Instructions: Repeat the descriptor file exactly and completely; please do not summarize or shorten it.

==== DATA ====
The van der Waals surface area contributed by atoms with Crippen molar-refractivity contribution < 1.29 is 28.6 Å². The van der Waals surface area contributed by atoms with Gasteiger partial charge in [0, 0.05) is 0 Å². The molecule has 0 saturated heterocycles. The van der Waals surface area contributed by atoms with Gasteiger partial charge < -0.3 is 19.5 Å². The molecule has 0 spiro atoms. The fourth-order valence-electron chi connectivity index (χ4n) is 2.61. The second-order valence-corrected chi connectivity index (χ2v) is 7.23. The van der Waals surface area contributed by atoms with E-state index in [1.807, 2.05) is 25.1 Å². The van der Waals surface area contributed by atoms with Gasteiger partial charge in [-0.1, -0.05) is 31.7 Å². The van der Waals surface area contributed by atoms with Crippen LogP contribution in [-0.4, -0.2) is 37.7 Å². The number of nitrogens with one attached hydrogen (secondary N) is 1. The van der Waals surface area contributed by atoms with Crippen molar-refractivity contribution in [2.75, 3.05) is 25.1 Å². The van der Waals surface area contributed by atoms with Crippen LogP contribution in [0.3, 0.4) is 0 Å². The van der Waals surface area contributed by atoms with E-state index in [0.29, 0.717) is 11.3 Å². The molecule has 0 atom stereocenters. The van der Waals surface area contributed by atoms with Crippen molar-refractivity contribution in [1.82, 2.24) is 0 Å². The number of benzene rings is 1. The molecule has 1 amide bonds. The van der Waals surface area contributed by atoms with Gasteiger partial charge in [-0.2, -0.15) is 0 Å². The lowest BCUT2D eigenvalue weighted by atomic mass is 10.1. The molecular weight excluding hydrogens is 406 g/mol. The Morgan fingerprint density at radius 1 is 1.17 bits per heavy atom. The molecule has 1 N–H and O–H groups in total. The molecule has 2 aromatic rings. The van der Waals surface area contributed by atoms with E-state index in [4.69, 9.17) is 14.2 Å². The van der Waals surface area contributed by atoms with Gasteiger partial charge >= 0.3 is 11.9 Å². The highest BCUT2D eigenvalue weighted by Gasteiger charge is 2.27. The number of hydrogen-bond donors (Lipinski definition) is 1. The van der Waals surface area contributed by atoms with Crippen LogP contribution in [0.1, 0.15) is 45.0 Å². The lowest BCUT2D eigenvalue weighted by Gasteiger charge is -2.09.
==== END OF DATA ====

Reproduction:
The van der Waals surface area contributed by atoms with Crippen molar-refractivity contribution < 1.29 is 28.6 Å². The van der Waals surface area contributed by atoms with Gasteiger partial charge in [0, 0.05) is 0 Å². The molecule has 0 saturated heterocycles. The van der Waals surface area contributed by atoms with Gasteiger partial charge < -0.3 is 19.5 Å². The molecule has 0 spiro atoms. The fourth-order valence-electron chi connectivity index (χ4n) is 2.61. The second-order valence-corrected chi connectivity index (χ2v) is 7.23. The van der Waals surface area contributed by atoms with E-state index in [1.807, 2.05) is 25.1 Å². The van der Waals surface area contributed by atoms with Gasteiger partial charge in [-0.1, -0.05) is 31.7 Å². The van der Waals surface area contributed by atoms with Crippen LogP contribution in [-0.4, -0.2) is 37.7 Å². The number of nitrogens with one attached hydrogen (secondary N) is 1. The van der Waals surface area contributed by atoms with Crippen molar-refractivity contribution in [2.75, 3.05) is 25.1 Å². The van der Waals surface area contributed by atoms with Crippen LogP contribution in [0.3, 0.4) is 0 Å². The van der Waals surface area contributed by atoms with E-state index in [0.29, 0.717) is 11.3 Å². The molecule has 0 atom stereocenters. The van der Waals surface area contributed by atoms with Crippen molar-refractivity contribution in [1.82, 2.24) is 0 Å². The number of benzene rings is 1. The molecule has 1 amide bonds. The van der Waals surface area contributed by atoms with Gasteiger partial charge in [-0.2, -0.15) is 0 Å². The lowest BCUT2D eigenvalue weighted by atomic mass is 10.1. The molecular weight excluding hydrogens is 406 g/mol. The Morgan fingerprint density at radius 1 is 1.17 bits per heavy atom. The molecule has 1 N–H and O–H groups in total. The molecule has 2 aromatic rings. The van der Waals surface area contributed by atoms with E-state index in [4.69, 9.17) is 14.2 Å². The van der Waals surface area contributed by atoms with Gasteiger partial charge >= 0.3 is 11.9 Å². The highest BCUT2D eigenvalue weighted by Gasteiger charge is 2.27. The number of hydrogen-bond donors (Lipinski definition) is 1. The van der Waals surface area contributed by atoms with Crippen LogP contribution in [0.1, 0.15) is 45.0 Å². The lowest BCUT2D eigenvalue weighted by Gasteiger charge is -2.09.